The Charger Blog

‘Beyond Borders’ Brings International Women’s Health into Focus

Inspired to explore the unique health challenges of international women, several Chargers recently collaborated on research that endeavored to spotlight the importance of these challenges. They recently shared their project with the Charger community as part of an exhibition at the University’s Seton Gallery.

March 4, 2024

By Aishwarya Sreenivasan ’23 MPH, Priyanka Srirangam ’24 MPH, Muskan Kohli ’24 MPH, and Surya Madhavi Dinavahi ’24 MPH

The exhibition was recently showcased at the University’s Seton Gallery.
The exhibition was recently showcased at the University’s Seton Gallery.

As student researchers and future public health professionals, Aishwarya Sreenivasan ’23 MPH, Priyanka Srirangam ’24 MPH, Muskan Kohli ’24 MPH, and Surya Madhavi Dinavahi ’24 MPH were inspired to explore a topic that was intimately familiar to them: the health of international women. Specifically, they hoped to better understand the challenges that international women face when it comes to accessing healthcare.

The researchers and their professor and mentor Yanice Méndez-Fernández, Ph.D., MPH, conducted research that included international women who are students at the University. Dr. Méndez-Fernández guided the students through the process of narrowing their research population, refining their question, selecting their methodology, and submitting the project through IRB approval.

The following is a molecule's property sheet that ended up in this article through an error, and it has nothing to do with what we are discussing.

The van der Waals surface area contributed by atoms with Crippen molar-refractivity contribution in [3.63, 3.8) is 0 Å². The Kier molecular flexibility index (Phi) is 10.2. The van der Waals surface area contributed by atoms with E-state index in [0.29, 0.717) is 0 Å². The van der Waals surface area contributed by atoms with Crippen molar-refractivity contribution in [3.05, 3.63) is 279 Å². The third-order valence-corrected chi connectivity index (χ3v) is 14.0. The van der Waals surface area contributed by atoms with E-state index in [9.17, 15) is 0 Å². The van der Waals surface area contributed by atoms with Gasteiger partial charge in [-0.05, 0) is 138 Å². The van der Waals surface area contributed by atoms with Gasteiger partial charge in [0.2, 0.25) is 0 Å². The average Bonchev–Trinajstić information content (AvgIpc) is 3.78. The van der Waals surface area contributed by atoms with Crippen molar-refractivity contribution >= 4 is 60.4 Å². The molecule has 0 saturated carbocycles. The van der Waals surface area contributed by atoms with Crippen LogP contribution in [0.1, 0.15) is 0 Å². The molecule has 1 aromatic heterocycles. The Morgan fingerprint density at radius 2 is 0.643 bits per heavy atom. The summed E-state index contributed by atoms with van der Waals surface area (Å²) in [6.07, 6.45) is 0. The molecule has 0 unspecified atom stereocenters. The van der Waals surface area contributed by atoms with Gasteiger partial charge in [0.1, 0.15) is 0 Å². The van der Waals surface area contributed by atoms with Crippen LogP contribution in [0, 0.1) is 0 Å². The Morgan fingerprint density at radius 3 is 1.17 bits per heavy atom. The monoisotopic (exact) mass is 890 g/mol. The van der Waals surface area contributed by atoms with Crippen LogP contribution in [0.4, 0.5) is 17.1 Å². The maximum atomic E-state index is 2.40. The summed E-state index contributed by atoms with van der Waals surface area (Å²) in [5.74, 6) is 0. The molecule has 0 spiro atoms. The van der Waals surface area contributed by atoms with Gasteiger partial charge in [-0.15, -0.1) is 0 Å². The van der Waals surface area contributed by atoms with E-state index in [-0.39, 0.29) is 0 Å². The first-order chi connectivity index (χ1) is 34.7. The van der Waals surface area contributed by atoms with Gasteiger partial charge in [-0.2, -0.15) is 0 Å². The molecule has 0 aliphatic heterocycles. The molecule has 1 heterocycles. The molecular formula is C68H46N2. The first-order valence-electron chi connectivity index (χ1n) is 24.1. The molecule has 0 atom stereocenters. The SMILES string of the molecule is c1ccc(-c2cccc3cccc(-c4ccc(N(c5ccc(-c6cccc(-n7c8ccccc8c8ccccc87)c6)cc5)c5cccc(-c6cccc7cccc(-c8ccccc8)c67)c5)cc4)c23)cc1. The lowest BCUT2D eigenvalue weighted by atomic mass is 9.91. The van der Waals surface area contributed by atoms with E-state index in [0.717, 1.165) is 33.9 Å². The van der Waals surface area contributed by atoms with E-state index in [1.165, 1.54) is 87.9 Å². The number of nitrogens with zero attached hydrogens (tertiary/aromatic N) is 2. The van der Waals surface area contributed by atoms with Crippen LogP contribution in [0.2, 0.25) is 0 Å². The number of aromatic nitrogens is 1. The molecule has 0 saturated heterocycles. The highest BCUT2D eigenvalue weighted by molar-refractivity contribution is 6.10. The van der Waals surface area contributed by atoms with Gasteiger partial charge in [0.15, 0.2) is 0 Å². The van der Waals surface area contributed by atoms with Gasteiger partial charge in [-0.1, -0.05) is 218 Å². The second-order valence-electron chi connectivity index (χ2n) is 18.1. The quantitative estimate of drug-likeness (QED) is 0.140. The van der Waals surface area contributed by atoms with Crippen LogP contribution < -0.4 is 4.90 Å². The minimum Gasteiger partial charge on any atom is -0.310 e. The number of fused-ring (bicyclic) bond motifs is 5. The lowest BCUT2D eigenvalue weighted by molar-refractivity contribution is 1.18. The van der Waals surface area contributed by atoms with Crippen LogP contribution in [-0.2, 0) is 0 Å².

The researchers used Photovoice, a community participatory action research that places community participants at the center of the research, enabling them to respond to a research question from their own perspective using photographs and narratives that represent their own experiences. The students led the Photovoice training and thematic analysis sessions, and project participants were involved in the trainings, data collection, and analysis. After concluding their research, they offered recommendations to the University based on their qualitative data. They plan to include the project participants in the preparation of a manuscript, as well as future presentations of their research and findings.

Left to right: Surya Madhavi Dinavahi ’24 MPH, Aishwarya Sreenivasan ’23 MPH, Muskan Kohli ’24 MPH, and Priyanka Srirangam ’24 MPH.
Left to right: Surya Madhavi Dinavahi ’24 MPH, Aishwarya Sreenivasan ’23 MPH, Dr. Yanice Méndez-Fernández, Muskan Kohli ’24 MPH, and Priyanka Srirangam ’24 MPH.
‘A beautiful partnership’

The “Beyond Borders: Bringing International Women’s Health into Focus” exhibition, recently displayed at the University’s Seton Gallery, was the culmination of a fascinating project. It was an interdisciplinary collaboration between student researchers as well as Chargers from the Theater and Psychology departments.